Kyogle Council candidates Pat Anderson (left) and Lynette Zito.
Kyogle Council candidates Pat Anderson (left) and Lynette Zito. Jacklyn Wagner : The Northern Star

'Listeners replacing primates'

WOMEN are from Venus and men are from Mars - or from Kyogle if you're referring to council chambers.

The only female councillor elected last term, Patsy Nagus, ceased to be a councillor in July, making Kyogle Council the only male-only council in the region.

However, with four female candidates running for election this year, it is likely the council will lose this title.

This can only be a good thing, according to Kyogle councillor Peter Lewis. “It wouldn't just be about women replacing men, but listeners replacing primates,” he said.

“I think women are more inclined to explore issues instead of just try to win arguments.

“Politics definitely seems to attract alpha males.”

Kyogle Council candidate Lynette Zito said the town had suffered from the lack of female representation.

“We are lacking community consultation, and there are studies that prove women are better communicators, they actually talk to people and are good listeners,” she said.

“Women also make up around 51 per cent of the population so we need to represent them.”

Not that Ms Zito is running simply because she is a woman.

“I'm not going into this election with a pink and fluffy feeling just because I'm a woman. I actually feel I have something to offer the community,” she said.

Fellow candidate Janet Wilson said there had been research during the past few years proving local governments were fairly resistant to change when it came to including women, as councillors or working in the council's administrative body.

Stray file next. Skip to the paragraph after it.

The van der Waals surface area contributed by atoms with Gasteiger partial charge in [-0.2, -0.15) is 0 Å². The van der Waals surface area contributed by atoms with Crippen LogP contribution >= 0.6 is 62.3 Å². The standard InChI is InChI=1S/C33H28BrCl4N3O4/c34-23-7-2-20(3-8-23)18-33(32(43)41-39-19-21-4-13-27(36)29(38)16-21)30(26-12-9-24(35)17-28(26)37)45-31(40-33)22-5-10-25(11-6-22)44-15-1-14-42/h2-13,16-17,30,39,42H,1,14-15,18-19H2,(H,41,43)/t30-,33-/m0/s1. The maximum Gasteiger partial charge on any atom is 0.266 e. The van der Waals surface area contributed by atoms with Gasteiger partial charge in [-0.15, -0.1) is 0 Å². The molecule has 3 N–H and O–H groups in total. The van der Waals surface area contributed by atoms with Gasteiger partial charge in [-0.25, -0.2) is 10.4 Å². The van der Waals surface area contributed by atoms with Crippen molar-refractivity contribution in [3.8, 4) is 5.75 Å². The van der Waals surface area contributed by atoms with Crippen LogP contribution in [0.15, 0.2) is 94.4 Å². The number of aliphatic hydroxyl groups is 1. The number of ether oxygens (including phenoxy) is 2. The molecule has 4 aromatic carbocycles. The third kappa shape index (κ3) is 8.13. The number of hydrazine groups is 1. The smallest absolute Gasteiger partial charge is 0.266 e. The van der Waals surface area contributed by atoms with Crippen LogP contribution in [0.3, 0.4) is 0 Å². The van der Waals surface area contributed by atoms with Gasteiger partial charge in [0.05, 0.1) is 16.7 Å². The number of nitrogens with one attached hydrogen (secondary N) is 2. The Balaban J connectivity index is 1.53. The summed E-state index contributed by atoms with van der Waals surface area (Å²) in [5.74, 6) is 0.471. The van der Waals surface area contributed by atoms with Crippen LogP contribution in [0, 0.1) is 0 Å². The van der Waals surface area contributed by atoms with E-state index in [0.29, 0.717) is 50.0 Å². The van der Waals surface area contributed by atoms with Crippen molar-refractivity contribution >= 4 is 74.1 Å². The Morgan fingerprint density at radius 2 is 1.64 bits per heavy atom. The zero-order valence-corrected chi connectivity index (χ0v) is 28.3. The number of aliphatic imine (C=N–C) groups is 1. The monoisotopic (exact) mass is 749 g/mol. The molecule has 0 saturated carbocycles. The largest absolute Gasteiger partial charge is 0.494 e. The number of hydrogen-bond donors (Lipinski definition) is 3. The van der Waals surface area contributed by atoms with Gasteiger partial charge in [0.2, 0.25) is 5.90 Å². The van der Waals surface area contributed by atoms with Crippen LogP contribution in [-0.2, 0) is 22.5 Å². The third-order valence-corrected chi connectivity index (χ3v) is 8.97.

When discussion turned to the running of female candidates at a recent Kyogle Council meeting Cr Jeff Marriott said he would be 'highly offended to think women wouldn't feel comfortable on council'.

Not having adequate female representation on the council could also affect younger generations in need of positive female role models, according to Ms Wilson.

“For young people in particular, if they see someone doing something they will start to think 'I can do this too',” she said.

The thought of fitting into a male-dominated council has not flustered fellow candidate Pat Anderson.

Ms Anderson was the first female customs manager in Queensland and is used to dealing with men in the workplace.

“At a previous job the men used sporting analogies to explain things and you did feel a bit silly if you asked them to explain it,” she said.

Ms Anderson said including more female councillors wouldn't just redress the issue of gender balance.

“It's also an issue of increasing diversity on council, not just in the gender of candidates but also in their background and skills,” she said.

However, Ms Zito said even though she had encountered men in the workplace who had seen women 'as a threat', she believed acceptance could be gained with a little bit of hard work.

“In my experience, if you just put your head down and do your work, men will start to accept you because you can do the job, and often it just takes a bit of patience,” she said.

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